How did you come up with Frankie’s character?
Like all characters (or, mine at least), Frankie is an amalgam of a couple of personalities, with habits and conversational style and interests borrowed from further people still. He’s also got a little bit of me (mostly the phobic stuff – I too hate swimming pools). I particularly wanted Frankie to be a pre-adolescent....around 11, 12 years. I really enjoy that age – pre-adolescents are incredibly sophisticated, knowledgeable and funny – and they still basically like their parents! They haven’t yet tipped into the more ego-centred teenage years (I don’t mean to condemn those years – they’re a crucial and rich developmental time, but they’re, by definition, a more closed-down time). I wanted to write about the slightly more straightforward, open period before adolescence. I say slightly, because that period does have its own complexities...Around 11, 12 years, one is suddenly aware for the first time of profound existential matters like the essential aloneness of the human person, like the myriad dangers and potential sadnesses facing one in life...that dawning awareness demands a big personal adjustment – and things are even more complex if one has family difficulties (and who, after all, doesn’t, to one degree or another?). I wanted to write about a funny, sweet, thoughtful, smart young man in that period of his life.
What was the hardest/easiest part of writing The 10pm Question?
I always find the first quarter of a book the hardest to write. That’s the time when the rubber hits the road, so to speak – when you’re testing properly the glorious idea you’ve had swilling around in your head for some months. The idea in your head is always a work of genius, but as soon as you commit it to paper (or screen) its imperfections – and one’s own as a writer – become horrible apparent. I usually write the first quarter of my books over and over, testing the narrative voice, living with the characters, finding my way through the geography of the story, generally exploring. It’s an equally exciting and tense part of the writing because you know it might not come off...That bit can take me months...the next three quarters moves along much more speedily – a beneficiary of the earlier work. There was a dreary few months when I simply couldn’t get Frankie and Gigs off the bus in the first chapter...They just kept talking and talking...but in a funny way, I knew this was how I’d find my way out of the problem – letting them chat...dialogue is a great way to get to the next place you need to be in a novel (you can get rid of lots of it later...). As a general rule I would say that if the front part of a novel is well sorted the rest plays itself out with a kind of nice inevitability...I always know what the ending of my story is (the emotional ending, if not the concrete details)...I just don’t usually know how I’m going to get there, but working and working on the first few chapters reveals the ultimate trajectory...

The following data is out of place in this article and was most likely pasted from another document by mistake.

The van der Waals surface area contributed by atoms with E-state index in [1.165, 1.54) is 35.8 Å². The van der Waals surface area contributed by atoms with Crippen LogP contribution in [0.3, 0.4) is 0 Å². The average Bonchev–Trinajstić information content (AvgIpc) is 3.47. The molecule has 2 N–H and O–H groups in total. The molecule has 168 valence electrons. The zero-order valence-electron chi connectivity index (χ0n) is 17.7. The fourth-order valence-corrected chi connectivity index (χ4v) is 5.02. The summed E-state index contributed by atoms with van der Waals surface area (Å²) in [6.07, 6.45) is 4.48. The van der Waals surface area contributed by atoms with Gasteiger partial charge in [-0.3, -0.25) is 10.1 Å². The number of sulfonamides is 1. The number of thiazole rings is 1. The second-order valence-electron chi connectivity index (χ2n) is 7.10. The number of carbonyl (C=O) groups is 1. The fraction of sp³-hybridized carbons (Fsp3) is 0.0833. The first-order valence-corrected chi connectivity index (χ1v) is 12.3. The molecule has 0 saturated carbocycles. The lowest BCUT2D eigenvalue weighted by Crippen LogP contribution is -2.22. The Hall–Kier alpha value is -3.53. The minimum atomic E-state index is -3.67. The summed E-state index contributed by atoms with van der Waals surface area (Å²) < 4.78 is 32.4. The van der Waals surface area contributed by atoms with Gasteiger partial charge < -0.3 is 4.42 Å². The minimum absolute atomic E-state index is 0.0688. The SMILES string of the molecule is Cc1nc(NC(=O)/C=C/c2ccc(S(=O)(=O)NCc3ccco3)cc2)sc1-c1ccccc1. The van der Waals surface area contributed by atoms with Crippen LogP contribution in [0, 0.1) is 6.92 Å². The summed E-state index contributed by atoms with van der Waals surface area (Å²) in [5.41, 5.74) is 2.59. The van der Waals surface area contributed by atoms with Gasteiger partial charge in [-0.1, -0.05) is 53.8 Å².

Is there a scene in the book which really stands out for you?
Hard to say...as the writer you’re over aware of how it all fits together, so it’s oddly hard to separate scenes out. I rather enjoyed writing the scene where the family are playing cards with the aunts – on Louie’s birthday. It’s a relatively light-hearted scene, but I enjoyed the demands of belaying dialogue, shifting from one character to another, moving from Frankie’s interior thoughts to the exterior action. I like the scene between Frankie and Gordana – in Gordana’s bedroom. It’s quite a crucial exchange in their relationship and in the development of the story and it’s rather sad. I suppose dramatically speaking, the scene between Frankie and Alma is the cathartic one – and I was very aware of wanting to control it carefully, stay as close as possible to an emotional ‘truth’. I had an acutely clear visual of that scene – I mean it’s all invented, but I could see it incredibly clearly, and all the sensory details...
Have you always wanted to become a writer?